THE CRITICS WHO ARE MORE IMPORTANT THAN THE FILMS…JUST ASK THEM! — Pretentious, arrogant, bombastic, they like to hear the sound of their own voice filling the theatre so the entire crowd can hear. They are phony, ridiculous critics who, truth be told, no one can stand. They know who you are and will look right through you because they are more important in their own mind than you are, but then they are more important than anyone at the festival. They grant their approval of a film as though they were granting life, and though they have not ever done a creative thing in their life, they crucify the films they dislike quite forgetting that no one, ever, sets out to make a bad film. They are elitist fools, and everyone knows them and knows what they are. They usually sit with a group in order to have an audience to hear them speak. They always gripe about having to stand in line, they gripe about their seat, they gripe about every single aspect of their adventure at TIFF. Last but not least, if a film is beloved, they are sure to hate it…just to be contrary. Reminder to them, we are here because of the films, the films are not here because of us. Rex Reed are you listening??
THE CRITIC WHO SPEAKS FROM MOUNT SANAII — One step above the elitist critic above, if possible, this one believes their word is law and everyone else is a fool if they do not get in line. Believe them, trust them, only them. Did Hitler and Trump not say that? These critics possess every trait the critic above does, but their arrogance is blinding, they treat the festival and cinema staff poorly, and are always happy to berate one of the orange-shirted hard-working volunteers who make the festival run as smoothly as it does. They will not go see studio made films, only Danish Indies about a couple eating corn, or a documentary about Chinese bowel movements. Art, you see, only art, and anything popular, loved by the masses can never be art. Obviously they have never heard of The Godfather (1972)? Art.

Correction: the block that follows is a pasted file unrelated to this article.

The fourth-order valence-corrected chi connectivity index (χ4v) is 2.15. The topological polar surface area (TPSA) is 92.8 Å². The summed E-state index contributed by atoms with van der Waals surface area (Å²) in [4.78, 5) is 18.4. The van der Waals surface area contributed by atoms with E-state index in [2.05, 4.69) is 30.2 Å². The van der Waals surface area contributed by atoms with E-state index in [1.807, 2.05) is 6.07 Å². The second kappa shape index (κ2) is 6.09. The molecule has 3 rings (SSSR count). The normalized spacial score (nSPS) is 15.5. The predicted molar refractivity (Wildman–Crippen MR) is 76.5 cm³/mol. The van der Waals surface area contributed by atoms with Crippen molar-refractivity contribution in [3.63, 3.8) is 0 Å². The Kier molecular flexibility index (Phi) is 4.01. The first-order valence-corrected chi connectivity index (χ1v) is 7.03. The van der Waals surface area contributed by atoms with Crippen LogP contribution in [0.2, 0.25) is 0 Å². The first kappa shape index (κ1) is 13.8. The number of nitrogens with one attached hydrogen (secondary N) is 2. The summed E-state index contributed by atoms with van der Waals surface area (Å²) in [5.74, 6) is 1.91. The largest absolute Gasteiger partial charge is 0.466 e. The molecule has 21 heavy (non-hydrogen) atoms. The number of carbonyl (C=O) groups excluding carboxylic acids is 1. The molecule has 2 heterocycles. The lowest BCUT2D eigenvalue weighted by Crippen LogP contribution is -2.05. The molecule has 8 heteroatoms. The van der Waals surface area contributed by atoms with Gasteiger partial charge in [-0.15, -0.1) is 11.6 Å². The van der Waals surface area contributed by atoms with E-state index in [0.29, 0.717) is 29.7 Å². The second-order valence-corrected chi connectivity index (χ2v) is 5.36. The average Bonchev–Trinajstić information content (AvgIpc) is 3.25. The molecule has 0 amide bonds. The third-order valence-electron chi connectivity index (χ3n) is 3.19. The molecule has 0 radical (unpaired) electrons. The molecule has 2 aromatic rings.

THE JADED VETERAN — Cynical, often jaded, perhaps close to retirement, they have attended too many festivals, seen too many films and no longer enjoy it. They wear a constant scowl, grunt a greeting if they know you, and are unpleasant to be around because their bad mood is toxic and easy to catch. They have forgotten likely more than most of us know about film and festivals, but they are loathe to share because they have little regard for humanity. I genuinely like a lot of these people, but I choose not to be around them for too long. Somewhere along the line they stopped loving films and it has become just a job to them. How sad, because at one point they truly loved film, you can hear it in their voice when they speak or see it in their eyes when they discuss a period of time when film still meant something to them. Not any more … if I ever get like this, shoot me, put me out of my misery so I do not bring misery to others.